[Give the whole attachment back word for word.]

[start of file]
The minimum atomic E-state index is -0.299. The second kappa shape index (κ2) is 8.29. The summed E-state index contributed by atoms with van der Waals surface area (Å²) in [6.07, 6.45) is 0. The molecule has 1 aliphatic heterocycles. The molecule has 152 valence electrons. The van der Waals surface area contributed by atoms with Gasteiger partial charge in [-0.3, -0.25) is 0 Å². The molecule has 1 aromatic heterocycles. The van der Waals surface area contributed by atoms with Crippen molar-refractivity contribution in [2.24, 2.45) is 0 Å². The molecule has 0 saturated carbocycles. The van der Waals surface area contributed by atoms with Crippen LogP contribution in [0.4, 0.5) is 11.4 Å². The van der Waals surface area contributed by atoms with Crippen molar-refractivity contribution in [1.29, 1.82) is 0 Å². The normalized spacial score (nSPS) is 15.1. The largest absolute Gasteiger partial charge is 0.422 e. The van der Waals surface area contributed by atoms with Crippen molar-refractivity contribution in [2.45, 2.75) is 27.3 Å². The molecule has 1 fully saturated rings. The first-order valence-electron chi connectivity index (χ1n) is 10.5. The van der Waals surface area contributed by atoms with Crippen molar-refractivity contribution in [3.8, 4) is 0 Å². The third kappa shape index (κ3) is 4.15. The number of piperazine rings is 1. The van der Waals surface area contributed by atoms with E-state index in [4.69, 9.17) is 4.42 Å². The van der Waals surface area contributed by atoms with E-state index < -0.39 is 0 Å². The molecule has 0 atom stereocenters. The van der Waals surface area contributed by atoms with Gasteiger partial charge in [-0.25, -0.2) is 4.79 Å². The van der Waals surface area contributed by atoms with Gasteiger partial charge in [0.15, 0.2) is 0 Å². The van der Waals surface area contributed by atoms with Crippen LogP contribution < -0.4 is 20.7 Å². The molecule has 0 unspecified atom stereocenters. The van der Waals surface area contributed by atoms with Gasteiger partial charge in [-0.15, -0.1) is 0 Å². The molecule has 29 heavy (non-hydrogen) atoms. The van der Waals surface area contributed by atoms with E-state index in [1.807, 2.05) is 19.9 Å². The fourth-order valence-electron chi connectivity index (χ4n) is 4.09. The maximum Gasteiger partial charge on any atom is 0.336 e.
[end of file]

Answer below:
The minimum atomic E-state index is -0.299. The second kappa shape index (κ2) is 8.29. The summed E-state index contributed by atoms with van der Waals surface area (Å²) in [6.07, 6.45) is 0. The molecule has 1 aliphatic heterocycles. The molecule has 152 valence electrons. The van der Waals surface area contributed by atoms with Gasteiger partial charge in [-0.3, -0.25) is 0 Å². The molecule has 1 aromatic heterocycles. The van der Waals surface area contributed by atoms with Crippen molar-refractivity contribution in [2.24, 2.45) is 0 Å². The molecule has 0 saturated carbocycles. The van der Waals surface area contributed by atoms with Crippen LogP contribution in [0.4, 0.5) is 11.4 Å². The van der Waals surface area contributed by atoms with Crippen molar-refractivity contribution in [1.29, 1.82) is 0 Å². The normalized spacial score (nSPS) is 15.1. The largest absolute Gasteiger partial charge is 0.422 e. The van der Waals surface area contributed by atoms with Crippen molar-refractivity contribution in [2.45, 2.75) is 27.3 Å². The molecule has 1 fully saturated rings. The first-order valence-electron chi connectivity index (χ1n) is 10.5. The van der Waals surface area contributed by atoms with Crippen molar-refractivity contribution in [3.8, 4) is 0 Å². The third kappa shape index (κ3) is 4.15. The number of piperazine rings is 1. The van der Waals surface area contributed by atoms with E-state index in [4.69, 9.17) is 4.42 Å². The van der Waals surface area contributed by atoms with E-state index < -0.39 is 0 Å². The molecule has 0 atom stereocenters. The van der Waals surface area contributed by atoms with Gasteiger partial charge in [-0.25, -0.2) is 4.79 Å². The van der Waals surface area contributed by atoms with Gasteiger partial charge in [0.15, 0.2) is 0 Å². The van der Waals surface area contributed by atoms with Crippen LogP contribution < -0.4 is 20.7 Å². The molecule has 0 unspecified atom stereocenters. The van der Waals surface area contributed by atoms with Gasteiger partial charge in [-0.15, -0.1) is 0 Å². The molecule has 29 heavy (non-hydrogen) atoms. The van der Waals surface area contributed by atoms with E-state index in [1.807, 2.05) is 19.9 Å². The fourth-order valence-electron chi connectivity index (χ4n) is 4.09. The maximum Gasteiger partial charge on any atom is 0.336 e.